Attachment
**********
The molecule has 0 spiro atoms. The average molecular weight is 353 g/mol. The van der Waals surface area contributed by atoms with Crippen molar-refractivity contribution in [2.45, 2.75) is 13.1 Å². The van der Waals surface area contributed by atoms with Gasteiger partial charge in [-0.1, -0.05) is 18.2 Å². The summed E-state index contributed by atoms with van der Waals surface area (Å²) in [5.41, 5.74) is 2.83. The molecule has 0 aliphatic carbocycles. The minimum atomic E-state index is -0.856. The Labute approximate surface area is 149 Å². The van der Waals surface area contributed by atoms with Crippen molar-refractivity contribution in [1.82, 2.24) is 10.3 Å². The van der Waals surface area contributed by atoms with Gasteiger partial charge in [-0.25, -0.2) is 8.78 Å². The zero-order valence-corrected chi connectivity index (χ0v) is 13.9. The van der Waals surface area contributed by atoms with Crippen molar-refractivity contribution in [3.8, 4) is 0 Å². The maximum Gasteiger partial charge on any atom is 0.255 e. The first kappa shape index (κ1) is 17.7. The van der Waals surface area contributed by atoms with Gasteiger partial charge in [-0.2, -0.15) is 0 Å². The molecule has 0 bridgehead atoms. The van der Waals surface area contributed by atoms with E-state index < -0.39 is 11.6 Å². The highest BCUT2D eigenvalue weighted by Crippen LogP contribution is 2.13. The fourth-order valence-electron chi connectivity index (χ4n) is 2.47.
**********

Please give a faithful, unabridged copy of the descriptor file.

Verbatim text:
The molecule has 0 spiro atoms. The average molecular weight is 353 g/mol. The van der Waals surface area contributed by atoms with Crippen molar-refractivity contribution in [2.45, 2.75) is 13.1 Å². The van der Waals surface area contributed by atoms with Gasteiger partial charge in [-0.1, -0.05) is 18.2 Å². The summed E-state index contributed by atoms with van der Waals surface area (Å²) in [5.41, 5.74) is 2.83. The molecule has 0 aliphatic carbocycles. The minimum atomic E-state index is -0.856. The Labute approximate surface area is 149 Å². The van der Waals surface area contributed by atoms with Crippen molar-refractivity contribution in [1.82, 2.24) is 10.3 Å². The van der Waals surface area contributed by atoms with Gasteiger partial charge in [-0.25, -0.2) is 8.78 Å². The zero-order valence-corrected chi connectivity index (χ0v) is 13.9. The van der Waals surface area contributed by atoms with Crippen molar-refractivity contribution in [3.8, 4) is 0 Å². The maximum Gasteiger partial charge on any atom is 0.255 e. The first kappa shape index (κ1) is 17.7. The van der Waals surface area contributed by atoms with Gasteiger partial charge in [-0.2, -0.15) is 0 Å². The molecule has 0 bridgehead atoms. The van der Waals surface area contributed by atoms with E-state index < -0.39 is 11.6 Å². The highest BCUT2D eigenvalue weighted by Crippen LogP contribution is 2.13. The fourth-order valence-electron chi connectivity index (χ4n) is 2.47.